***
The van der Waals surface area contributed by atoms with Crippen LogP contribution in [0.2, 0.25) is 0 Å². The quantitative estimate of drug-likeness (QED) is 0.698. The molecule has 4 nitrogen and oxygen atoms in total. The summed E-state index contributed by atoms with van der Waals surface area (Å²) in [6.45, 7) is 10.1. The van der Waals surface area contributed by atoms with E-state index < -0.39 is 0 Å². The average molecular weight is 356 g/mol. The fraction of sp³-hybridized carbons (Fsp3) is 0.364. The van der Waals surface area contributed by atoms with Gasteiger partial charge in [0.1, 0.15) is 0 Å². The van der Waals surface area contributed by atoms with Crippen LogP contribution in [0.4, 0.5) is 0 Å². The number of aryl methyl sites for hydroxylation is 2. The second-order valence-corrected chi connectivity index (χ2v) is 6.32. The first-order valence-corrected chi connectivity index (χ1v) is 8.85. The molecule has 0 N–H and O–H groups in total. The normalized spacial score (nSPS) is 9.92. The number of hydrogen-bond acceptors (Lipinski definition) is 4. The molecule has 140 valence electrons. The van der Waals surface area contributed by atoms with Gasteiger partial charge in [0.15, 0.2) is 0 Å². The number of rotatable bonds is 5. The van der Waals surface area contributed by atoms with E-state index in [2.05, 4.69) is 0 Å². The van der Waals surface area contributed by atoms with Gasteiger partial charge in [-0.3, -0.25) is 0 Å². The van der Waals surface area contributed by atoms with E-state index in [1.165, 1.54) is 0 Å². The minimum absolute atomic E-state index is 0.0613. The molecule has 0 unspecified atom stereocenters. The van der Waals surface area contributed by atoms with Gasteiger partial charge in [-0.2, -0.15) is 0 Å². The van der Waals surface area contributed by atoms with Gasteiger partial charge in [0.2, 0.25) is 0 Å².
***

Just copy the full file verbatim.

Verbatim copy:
The van der Waals surface area contributed by atoms with Crippen LogP contribution in [0.2, 0.25) is 0 Å². The quantitative estimate of drug-likeness (QED) is 0.698. The molecule has 4 nitrogen and oxygen atoms in total. The summed E-state index contributed by atoms with van der Waals surface area (Å²) in [6.45, 7) is 10.1. The van der Waals surface area contributed by atoms with E-state index < -0.39 is 0 Å². The average molecular weight is 356 g/mol. The fraction of sp³-hybridized carbons (Fsp3) is 0.364. The van der Waals surface area contributed by atoms with Gasteiger partial charge in [0.1, 0.15) is 0 Å². The van der Waals surface area contributed by atoms with Crippen LogP contribution in [0.4, 0.5) is 0 Å². The number of aryl methyl sites for hydroxylation is 2. The second-order valence-corrected chi connectivity index (χ2v) is 6.32. The first-order valence-corrected chi connectivity index (χ1v) is 8.85. The molecule has 0 N–H and O–H groups in total. The normalized spacial score (nSPS) is 9.92. The number of hydrogen-bond acceptors (Lipinski definition) is 4. The molecule has 140 valence electrons. The van der Waals surface area contributed by atoms with Gasteiger partial charge in [0.15, 0.2) is 0 Å². The number of rotatable bonds is 5. The van der Waals surface area contributed by atoms with E-state index in [2.05, 4.69) is 0 Å². The van der Waals surface area contributed by atoms with Gasteiger partial charge in [-0.3, -0.25) is 0 Å². The van der Waals surface area contributed by atoms with E-state index in [1.165, 1.54) is 0 Å². The minimum absolute atomic E-state index is 0.0613. The molecule has 0 unspecified atom stereocenters. The van der Waals surface area contributed by atoms with Gasteiger partial charge in [-0.2, -0.15) is 0 Å². The van der Waals surface area contributed by atoms with Gasteiger partial charge in [0.2, 0.25) is 0 Å².